NATIONAL HARBOR, MD - FEBRUARY 27: Former U.S. Speaker of the House Newt Gingrich (R-GA) addresses the 42nd annual Conservative Political Action Conference (CPAC) February 27, 2015 in National Harbor, Maryland. Conservative activists attended the annual political conference to discuss their agenda. (Photo by Alex Wong/Getty Images)
WASHINGTON, DC - APRIL 25: Former United States Secretary of State Madeleine Albright(L) and Newt Gingrich attend The Washington Post White House Correspondents' Pre-Dinner Reception at The Washington Hilton on April 25, 2015 in Washington, DC. (Photo by Brad Barket/Getty Images)
CINCINNATI, OH- JULY 6: Former Speaker of the House Newt Gingrich (R) introduces Republican Presidential candidate Donald Trump during a rally at the Sharonville Convention Center July 6, 2016, in Cincinnati, Ohio. Trump is campaigning in Ohio ahead of the Republican National Convention in Cleveland next week. (Photo by John Sommers II/Getty Images)
CINCINNATI, OH- JULY 6: Former Speaker of the House Newt Gingrich (R) introduces Republican Presidential candidate Donald Trump during a rally at the Sharonville Convention Center July 6, 2016, in Cincinnati, Ohio. Trump is campaigning in Ohio ahead of the Republican National Convention in Cleveland next week. (Photo by John Sommers II/Getty Images)
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"I'm told he now just disclaims that. He now says it was cute, but he doesn't want to use it anymore," Gingrich said of the "drain the swamp" refrain in the "Morning Edition" interview. "I'd written what I thought was a very cute tweet about 'the alligators are complaining,' and somebody wrote back and said they were tired of hearing this stuff."

Trump also has noticeably backed away from a campaign trail promise to appoint a special prosecutor who, in the hopes of many of his supporters and allies, might produce a criminal indictment against Clinton in connection with her use of a private email server while secretary of state or her work with the Clinton Foundation. Federal prosecutors previously declined to pursue server-related charges against Clinton upon the FBI's recommendation that she not face any.

"I've noticed on a couple of fronts, like people chanting 'lock her up,' that he's in a different role now and maybe he feels that as president, as the next president of the United States, that he should be marginally more dignified than talking about alligators in swamps," Gingrich added. "I personally have, as a sense of humor, like the alligator and swamp language. ... I think it vividly illustrates the problem, because all the people in this city who are the alligators are going to hate the swamp being drained. And there's going to be constant fighting over it.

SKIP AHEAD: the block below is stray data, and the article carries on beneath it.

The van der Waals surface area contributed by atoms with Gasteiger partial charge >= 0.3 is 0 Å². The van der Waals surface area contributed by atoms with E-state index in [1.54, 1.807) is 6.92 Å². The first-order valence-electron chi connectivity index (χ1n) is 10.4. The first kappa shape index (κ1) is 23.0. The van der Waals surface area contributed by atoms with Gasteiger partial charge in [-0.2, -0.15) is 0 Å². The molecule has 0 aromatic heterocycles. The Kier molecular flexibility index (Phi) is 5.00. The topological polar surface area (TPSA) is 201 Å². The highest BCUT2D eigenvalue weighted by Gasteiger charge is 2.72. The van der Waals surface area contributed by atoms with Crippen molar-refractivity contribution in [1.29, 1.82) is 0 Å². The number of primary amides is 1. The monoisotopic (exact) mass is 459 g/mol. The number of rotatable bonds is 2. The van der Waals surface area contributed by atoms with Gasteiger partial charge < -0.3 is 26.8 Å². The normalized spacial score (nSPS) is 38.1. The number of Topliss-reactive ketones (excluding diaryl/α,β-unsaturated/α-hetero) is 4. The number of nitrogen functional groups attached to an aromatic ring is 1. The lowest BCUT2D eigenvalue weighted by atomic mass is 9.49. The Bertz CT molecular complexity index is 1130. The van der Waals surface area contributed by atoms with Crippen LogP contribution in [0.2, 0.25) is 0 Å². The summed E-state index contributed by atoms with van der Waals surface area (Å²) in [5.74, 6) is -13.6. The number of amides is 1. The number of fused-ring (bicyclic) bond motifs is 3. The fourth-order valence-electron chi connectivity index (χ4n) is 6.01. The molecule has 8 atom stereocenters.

"But, you know, he is my leader and if he decides to drop the swamp and the alligator, I will drop the swamp and the alligator."

Critics say that, far from moving to rid influence peddlers from the White House's orbit, Trump's first wave of actions as president-elect – filling out his Cabinet and other senior staff positions – has instead done the opposite.

RELATED: Trump's official picks for cabinet and administration positions

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Trump's official picks for Cabinet and administration positions
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Trump's official picks for Cabinet and administration positions

Counselor to the President: Kellyanne Conway

REUTERS/Joshua Roberts

Veterans Affairs Secretary: David Shulkin

(Photo credit DOMINICK REUTER/AFP/Getty Images)

Transportation secretary: Elaine Chao

(Photo By Bill Clark/CQ Roll Call)

Energy secretary: Rick Perry

(Photo credit KENA BETANCUR/AFP/Getty Images)

Secretary of State: Rex Tillerson

 REUTERS/Daniel Kramer

Secretary of Defense: Retired Marine General James Mattis

(Photo by Samuel Corum/Anadolu Agency/Getty Images)

Chief of staff: Reince Priebus

(JIM WATSON/AFP/Getty Images)

Chief strategist: Steve Bannon

(EDUARDO MUNOZ ALVAREZ/AFP/Getty Images)

Attorney General: Senator Jeff Sessions

(Photo By Bill Clark/CQ Roll Call)

Director of the CIA: Kansas Rep. Mike Pompeo

(Photo By Bill Clark/CQ Roll Call)

Deputy national security adviser: K.T. McFarland

(Photo by Michael Schwartz/Getty Images)

White House counsel: Donald McGahn

(Photo by Drew Angerer/Getty Images)

Ambassador to the United Nations: South Carolina Gov. Nikki Haley

(Photo by Astrid Riecken For The Washington Post via Getty Images)

Education secretary: Betsy DeVos

(Photo By Tom Williams/CQ Roll Call)

Commerce secretary: Wilbur Ross

(Photo by Andrew Harrer/Bloomberg via Getty Images)

Homeland security secretary: General John Kelly

(Photo by Drew Angerer/Getty Images)

Housing and urban development secretary: Ben Carson

(Photo credit NICHOLAS KAMM/AFP/Getty Images)

Administrator of Environmental Protection Agency: Oklahoma Attorney General Scott Pruitt

(Photo by Spencer Platt/Getty Images)

Health and human services secretary: Tom Price

(Photo by Alex Wong/Getty Images)

Department of Homeland Security: Retired General John Kelly

(REUTERS/Joshua Roberts)

Secretary of agriculture: Sonny Perdue

(BRYAN R. SMITH/AFP/Getty Images)
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"I can't be bought," Trump said during the campaign. "I won't owe anybody anything."

Yet some Trump and GOP backers are cashing in: With a Cabinet collectively worth $13 billion and counting, the highest ranks of Trump's incoming administration include wealthy donors who helped bankroll his presidential bid.

All told, according to a Washington Post analysis earlier this month, six Trump picks – along with their families – together gave $11.6 million to Trump's campaign, his allied super PACs and the Republican National Committee.

The total includes $7.5 million tied to Linda McMahon, the World Wrestling Entertainment co-founder Trump has tapped to lead the Small Business Administration.